Last week, I attended a Town Hall lecture by David Owen, a columnist at the New Yorker and author of the book 'Green Metropolis.'
Owen spoke about his own experience of living in both Manhattan and in the countryside, and about which is greener (cities because people have everything they need at their fingertips).
But he also said something striking: that big, tall buildings in cities are actually the greenest projects we
For example, Owen discussed Sprint's (now Sprint Nextel) headquarters outside of Kansas City, Mo. The corporate campus, he said, consists of 15,000 employees spread among a 50 building low-rise campus. The space also has 15 parking lots and an underground parking garage, providing one parking space per worker because everyone has to drive to the headquarters in the middle of nowhere. Though the campus was planned before LEED came out, one of the buildings at the site ended up receiving LEED certification. The space also preserves 200 acres of property as open space. How is this a greener situation, he asked, then simply letting the farmland be that had previously existed?
He argued that setting up a business in a location that requires car travel is not green, even if the buildings are certified as such.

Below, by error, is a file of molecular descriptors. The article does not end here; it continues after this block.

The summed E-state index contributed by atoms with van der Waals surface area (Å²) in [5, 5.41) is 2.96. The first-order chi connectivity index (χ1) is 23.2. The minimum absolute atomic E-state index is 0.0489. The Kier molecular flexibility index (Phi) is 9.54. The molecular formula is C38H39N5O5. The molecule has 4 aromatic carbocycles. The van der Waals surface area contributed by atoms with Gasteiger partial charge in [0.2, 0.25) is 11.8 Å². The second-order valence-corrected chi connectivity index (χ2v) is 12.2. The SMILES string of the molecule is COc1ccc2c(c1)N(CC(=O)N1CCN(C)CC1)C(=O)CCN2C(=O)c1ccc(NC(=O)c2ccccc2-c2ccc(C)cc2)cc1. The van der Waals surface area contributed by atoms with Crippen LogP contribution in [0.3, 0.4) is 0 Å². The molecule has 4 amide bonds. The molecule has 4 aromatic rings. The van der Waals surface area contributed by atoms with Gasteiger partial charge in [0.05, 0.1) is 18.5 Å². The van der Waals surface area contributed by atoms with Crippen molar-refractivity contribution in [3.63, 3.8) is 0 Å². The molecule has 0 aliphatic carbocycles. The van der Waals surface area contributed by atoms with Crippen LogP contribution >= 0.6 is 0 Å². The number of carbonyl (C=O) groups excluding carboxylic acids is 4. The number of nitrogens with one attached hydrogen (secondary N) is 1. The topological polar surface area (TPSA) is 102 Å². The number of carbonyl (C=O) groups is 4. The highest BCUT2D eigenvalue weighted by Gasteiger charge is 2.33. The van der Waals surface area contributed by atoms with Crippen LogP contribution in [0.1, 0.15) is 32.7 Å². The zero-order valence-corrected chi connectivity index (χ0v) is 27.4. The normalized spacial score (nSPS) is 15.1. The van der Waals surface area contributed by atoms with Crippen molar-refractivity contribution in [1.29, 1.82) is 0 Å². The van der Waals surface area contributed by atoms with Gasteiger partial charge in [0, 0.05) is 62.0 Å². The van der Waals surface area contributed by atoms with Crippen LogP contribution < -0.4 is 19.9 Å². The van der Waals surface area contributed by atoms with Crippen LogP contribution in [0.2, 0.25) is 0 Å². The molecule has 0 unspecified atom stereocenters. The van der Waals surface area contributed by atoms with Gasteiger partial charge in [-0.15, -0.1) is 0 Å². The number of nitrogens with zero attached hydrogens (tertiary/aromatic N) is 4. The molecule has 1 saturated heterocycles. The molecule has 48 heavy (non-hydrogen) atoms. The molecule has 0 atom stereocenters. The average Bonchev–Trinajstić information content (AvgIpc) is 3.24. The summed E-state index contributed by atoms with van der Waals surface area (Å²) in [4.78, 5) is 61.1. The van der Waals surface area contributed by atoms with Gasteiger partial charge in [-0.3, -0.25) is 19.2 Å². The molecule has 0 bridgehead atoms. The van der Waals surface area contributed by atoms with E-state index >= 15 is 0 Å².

Should buildings in the middle of nowhere receive LEED certification? And should organizations that are about sustainability - like the Rocky Mountain Institute and its headquarters in Snowmass, Colo. - be held to a higher level of accountability and locate in a dense area? Or is there value to having great environmentally friendly buildings in the wilderness?
I suppose it comes down to what you prioritize and what you think the future of cities and urban planning is.
In this economy as well, it's worth noting that cities across the nation have vacant high-rise buildings that currently are not at capacity, and are likely wasting large amounts of energy.
What do you think? Is Owen right on or way off base? If Owen is right - and the greenest project is in a city be it LEED certified or not is a high-rise - than should LEED reflect this in its rating system and how so?
Incidentally, his book also argues that New York City is the greenest city in the world. That seemed to touch an interesting nerve at Portland's The Environmental Blog here.